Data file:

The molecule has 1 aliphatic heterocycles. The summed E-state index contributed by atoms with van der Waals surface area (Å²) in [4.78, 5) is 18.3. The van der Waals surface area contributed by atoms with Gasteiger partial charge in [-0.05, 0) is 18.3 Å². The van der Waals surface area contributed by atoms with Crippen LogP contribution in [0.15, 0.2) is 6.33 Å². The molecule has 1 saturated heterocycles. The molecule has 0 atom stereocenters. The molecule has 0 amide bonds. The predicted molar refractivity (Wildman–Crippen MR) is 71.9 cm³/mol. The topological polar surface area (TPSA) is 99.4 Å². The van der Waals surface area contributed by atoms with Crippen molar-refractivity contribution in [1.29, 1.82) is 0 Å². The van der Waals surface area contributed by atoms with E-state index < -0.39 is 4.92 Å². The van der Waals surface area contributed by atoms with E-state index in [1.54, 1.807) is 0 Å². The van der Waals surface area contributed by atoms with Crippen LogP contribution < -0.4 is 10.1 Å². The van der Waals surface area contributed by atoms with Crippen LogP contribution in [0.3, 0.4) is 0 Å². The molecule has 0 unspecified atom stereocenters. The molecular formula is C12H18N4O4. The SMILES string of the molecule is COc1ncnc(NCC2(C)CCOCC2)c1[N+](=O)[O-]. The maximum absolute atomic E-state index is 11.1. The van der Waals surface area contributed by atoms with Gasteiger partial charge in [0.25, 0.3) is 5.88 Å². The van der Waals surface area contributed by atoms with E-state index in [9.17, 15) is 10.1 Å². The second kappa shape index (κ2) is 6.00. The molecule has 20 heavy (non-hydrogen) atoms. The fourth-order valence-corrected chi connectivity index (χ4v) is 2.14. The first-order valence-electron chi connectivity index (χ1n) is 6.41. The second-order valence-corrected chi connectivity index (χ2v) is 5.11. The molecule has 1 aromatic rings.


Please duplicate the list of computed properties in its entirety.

The molecule has 1 aliphatic heterocycles. The summed E-state index contributed by atoms with van der Waals surface area (Å²) in [4.78, 5) is 18.3. The van der Waals surface area contributed by atoms with Gasteiger partial charge in [-0.05, 0) is 18.3 Å². The van der Waals surface area contributed by atoms with Crippen LogP contribution in [0.15, 0.2) is 6.33 Å². The molecule has 1 saturated heterocycles. The molecule has 0 atom stereocenters. The molecule has 0 amide bonds. The predicted molar refractivity (Wildman–Crippen MR) is 71.9 cm³/mol. The topological polar surface area (TPSA) is 99.4 Å². The van der Waals surface area contributed by atoms with Crippen molar-refractivity contribution in [1.29, 1.82) is 0 Å². The van der Waals surface area contributed by atoms with E-state index < -0.39 is 4.92 Å². The van der Waals surface area contributed by atoms with E-state index in [1.54, 1.807) is 0 Å². The van der Waals surface area contributed by atoms with Crippen LogP contribution < -0.4 is 10.1 Å². The van der Waals surface area contributed by atoms with Crippen LogP contribution in [0.3, 0.4) is 0 Å². The molecule has 0 unspecified atom stereocenters. The molecular formula is C12H18N4O4. The SMILES string of the molecule is COc1ncnc(NCC2(C)CCOCC2)c1[N+](=O)[O-]. The maximum absolute atomic E-state index is 11.1. The van der Waals surface area contributed by atoms with Gasteiger partial charge in [0.25, 0.3) is 5.88 Å². The van der Waals surface area contributed by atoms with E-state index in [9.17, 15) is 10.1 Å². The second kappa shape index (κ2) is 6.00. The molecule has 20 heavy (non-hydrogen) atoms. The fourth-order valence-corrected chi connectivity index (χ4v) is 2.14. The first-order valence-electron chi connectivity index (χ1n) is 6.41. The second-order valence-corrected chi connectivity index (χ2v) is 5.11. The molecule has 1 aromatic rings.